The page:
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Meriden musicians selected for Youth Orchestra program

Anastasia Ibrahim, Year 9, and Helen Liu, Year 11

Meriden girls have taken to the stage alongside some of the state’s finest young musicians as part of the Australian Romantic and Classical Orchestra’s Young Mannheim Symphonists program.

Anastasia Ibrahim, Year 9, and Helen Liu, Year 11, were selected to participate in the youth orchestra program that focuses on delivering historically informed performances of masterpieces by the likes of Schubert, Mozart and Beethoven.

Hosted by principal musicians of the Australian Romantic and Classical Orchestra, the program involved workshops, tutorials and orchestral rehearsals and culminated in a celebratory public performance that showcased participants’ impressive grasp of repertoire.

Anastasia, who hopes to pursue a career in music in the future, said she enjoyed connecting and making music with like-minded musicians.

“The activities centred around helping us perform the pieces in a historically informed and accurate way. We participated in sectional tutorials where we played period instruments and had workshops where we learnt about successful female composers and the revolution of recording music,” she said.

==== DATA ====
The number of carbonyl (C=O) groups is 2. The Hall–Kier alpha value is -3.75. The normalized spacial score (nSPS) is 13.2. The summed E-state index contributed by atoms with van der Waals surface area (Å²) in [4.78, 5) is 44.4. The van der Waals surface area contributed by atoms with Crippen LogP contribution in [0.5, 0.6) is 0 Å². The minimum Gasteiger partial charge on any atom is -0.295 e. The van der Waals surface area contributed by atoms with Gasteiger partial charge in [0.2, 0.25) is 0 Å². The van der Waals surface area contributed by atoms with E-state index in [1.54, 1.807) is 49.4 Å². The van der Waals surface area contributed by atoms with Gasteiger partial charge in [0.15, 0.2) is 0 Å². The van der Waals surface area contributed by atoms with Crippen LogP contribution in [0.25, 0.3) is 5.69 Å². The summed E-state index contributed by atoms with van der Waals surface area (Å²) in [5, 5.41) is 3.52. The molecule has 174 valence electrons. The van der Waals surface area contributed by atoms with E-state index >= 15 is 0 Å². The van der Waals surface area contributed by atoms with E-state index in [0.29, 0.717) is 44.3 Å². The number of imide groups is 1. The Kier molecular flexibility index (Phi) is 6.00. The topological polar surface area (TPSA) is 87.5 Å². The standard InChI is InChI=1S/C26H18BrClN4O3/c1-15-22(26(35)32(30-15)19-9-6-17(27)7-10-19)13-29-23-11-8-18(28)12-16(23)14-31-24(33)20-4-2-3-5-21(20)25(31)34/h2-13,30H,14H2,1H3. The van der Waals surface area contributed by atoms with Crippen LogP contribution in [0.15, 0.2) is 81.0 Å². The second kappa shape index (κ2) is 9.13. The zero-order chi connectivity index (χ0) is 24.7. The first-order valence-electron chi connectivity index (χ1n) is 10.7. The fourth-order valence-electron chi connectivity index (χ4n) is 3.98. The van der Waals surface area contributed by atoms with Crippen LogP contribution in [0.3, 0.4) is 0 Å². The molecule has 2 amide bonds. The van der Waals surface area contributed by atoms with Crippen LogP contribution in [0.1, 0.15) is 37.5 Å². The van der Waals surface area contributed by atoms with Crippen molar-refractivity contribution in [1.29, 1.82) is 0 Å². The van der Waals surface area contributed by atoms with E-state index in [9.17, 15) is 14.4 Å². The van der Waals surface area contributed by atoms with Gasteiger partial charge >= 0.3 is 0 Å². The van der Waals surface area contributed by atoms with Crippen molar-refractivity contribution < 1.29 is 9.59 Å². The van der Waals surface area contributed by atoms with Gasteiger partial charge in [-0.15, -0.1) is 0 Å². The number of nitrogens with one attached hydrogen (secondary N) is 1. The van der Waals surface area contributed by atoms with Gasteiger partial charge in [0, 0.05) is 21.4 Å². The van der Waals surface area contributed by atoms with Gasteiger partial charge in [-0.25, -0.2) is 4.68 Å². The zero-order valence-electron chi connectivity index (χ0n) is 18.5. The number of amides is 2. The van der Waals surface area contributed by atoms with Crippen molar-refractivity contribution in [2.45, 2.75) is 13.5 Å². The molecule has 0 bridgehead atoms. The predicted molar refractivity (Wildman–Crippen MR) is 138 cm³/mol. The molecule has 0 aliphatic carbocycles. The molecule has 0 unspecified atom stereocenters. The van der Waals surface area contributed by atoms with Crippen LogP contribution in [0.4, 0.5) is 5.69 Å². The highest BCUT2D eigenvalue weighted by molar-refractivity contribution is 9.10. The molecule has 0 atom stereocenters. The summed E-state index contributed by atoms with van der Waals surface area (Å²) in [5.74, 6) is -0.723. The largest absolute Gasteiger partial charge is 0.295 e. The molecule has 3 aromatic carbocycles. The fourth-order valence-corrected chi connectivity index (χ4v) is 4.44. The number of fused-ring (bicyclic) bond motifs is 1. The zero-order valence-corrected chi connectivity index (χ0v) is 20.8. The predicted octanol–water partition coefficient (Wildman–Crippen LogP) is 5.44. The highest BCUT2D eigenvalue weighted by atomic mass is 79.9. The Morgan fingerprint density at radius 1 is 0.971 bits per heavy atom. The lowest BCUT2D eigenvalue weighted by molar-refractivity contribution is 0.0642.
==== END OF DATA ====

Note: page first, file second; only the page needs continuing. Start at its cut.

Helen said she was grateful for the unique opportunity to work intensively on a historically informed style.

“The program has allowed me to be part of a network of musicians who are experienced in this type of performance. It was inspiring to learn from tutors from all over Australia. They taught us the many aspects of this type of performance and I was even able to try a period clarinet!” said Helen.

Anastasia and Helen are members of Meriden’s Amadeus Program for exceptional musicians. They both have a passion for classical music and agreed that participating in the Young Mannheim Symphonists program has developed their skills as performers.

“It was wonderful to learn so much and have new knowledge to take back to our solo repertoire,” said Anastasia.

“During our rehearsals, we did not have a conductor, so we had to learn to communicate in other ways and ensure we watched our fellow ensemble members throughout each piece. I think this experience will help us perform better in ensembles in the future,” said Helen.

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